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Thanks to everyone who didn't chastise me telling me to learn how to fix a flat. I appreciate the valuable info! lol fyi- I do know how to fix a flat. I've been going to the bike shop (lately) because I'm tired of trying to figure out what's with this rear tire.

Last edited by HK2K13; 08-07-15 at 09:01 AM. Reason: Missed details
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Old 08-07-15, 08:56 AM
  #9  
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....oh I forgot to mention. It's a fairly new tire. I've had it for all of 2 months. My front tire is old as heck.... No flats. I'm about to change the new flat in a sec & utilize what you guys have told me. Thanks again!

Last edited by HK2K13; 08-07-15 at 09:03 AM. Reason: Missed details
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Old 08-07-15, 09:31 AM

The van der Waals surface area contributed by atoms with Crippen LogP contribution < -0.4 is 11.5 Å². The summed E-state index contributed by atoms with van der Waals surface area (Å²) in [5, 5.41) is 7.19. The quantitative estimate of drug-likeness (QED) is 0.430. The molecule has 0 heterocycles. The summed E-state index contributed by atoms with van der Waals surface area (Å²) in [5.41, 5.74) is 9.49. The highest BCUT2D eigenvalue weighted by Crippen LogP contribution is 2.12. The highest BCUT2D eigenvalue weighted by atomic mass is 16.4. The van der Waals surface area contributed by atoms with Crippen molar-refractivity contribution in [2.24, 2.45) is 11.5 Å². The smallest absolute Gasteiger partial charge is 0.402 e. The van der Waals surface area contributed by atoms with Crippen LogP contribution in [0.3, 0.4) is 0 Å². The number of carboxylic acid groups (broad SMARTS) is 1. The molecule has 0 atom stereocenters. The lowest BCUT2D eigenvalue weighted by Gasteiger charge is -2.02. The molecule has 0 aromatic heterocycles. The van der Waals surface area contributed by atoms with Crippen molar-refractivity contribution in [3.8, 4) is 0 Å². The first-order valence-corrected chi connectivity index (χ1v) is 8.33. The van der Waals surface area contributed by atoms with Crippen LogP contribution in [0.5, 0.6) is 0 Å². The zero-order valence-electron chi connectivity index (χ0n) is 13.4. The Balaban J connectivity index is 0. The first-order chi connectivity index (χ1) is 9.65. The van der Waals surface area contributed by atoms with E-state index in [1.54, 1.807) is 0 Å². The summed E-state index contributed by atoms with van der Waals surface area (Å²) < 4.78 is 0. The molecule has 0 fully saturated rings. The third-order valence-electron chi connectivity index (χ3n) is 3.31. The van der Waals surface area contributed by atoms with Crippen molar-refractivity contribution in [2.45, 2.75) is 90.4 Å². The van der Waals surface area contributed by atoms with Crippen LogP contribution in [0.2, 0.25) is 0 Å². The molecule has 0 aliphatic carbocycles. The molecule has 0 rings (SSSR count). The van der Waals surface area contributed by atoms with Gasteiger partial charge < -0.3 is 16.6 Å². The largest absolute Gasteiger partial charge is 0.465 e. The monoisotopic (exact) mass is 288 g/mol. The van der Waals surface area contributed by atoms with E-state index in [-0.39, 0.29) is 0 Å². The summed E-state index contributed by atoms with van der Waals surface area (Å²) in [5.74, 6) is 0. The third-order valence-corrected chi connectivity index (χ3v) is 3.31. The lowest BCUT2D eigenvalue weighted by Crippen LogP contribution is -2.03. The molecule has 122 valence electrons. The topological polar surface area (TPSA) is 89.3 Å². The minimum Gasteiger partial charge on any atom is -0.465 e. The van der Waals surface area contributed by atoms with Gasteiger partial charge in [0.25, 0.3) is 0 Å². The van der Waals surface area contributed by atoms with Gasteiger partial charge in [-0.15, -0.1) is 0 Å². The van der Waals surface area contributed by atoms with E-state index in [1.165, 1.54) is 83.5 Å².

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You'll flat the back wheel more of than then your front, at least in my experience.

Buy a bundle of tubes, even new bikes get flat tires, so if you replace your bike, you'll still need the tubes at some point.

Learn to change your own tube, do what the others have said about checking the tire for debris or something stuck in it. However, I'm assuming your first tube went flat due to it being 4 years old, and the second one sounds like was pinched between the tire and the rim when it was inserted. An easy way to avoid that is to pump up the tire to about 10-15psi and push the tire around the beed, all the way around the tire to ensure the tube is in the tire and not pinched between the two.
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Old 08-07-15, 10:21 AM
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when you change a tire you should always wipe out the inside of the tire, could have a metal shaving, glass spec, etc. that keeps tearing the innertubes.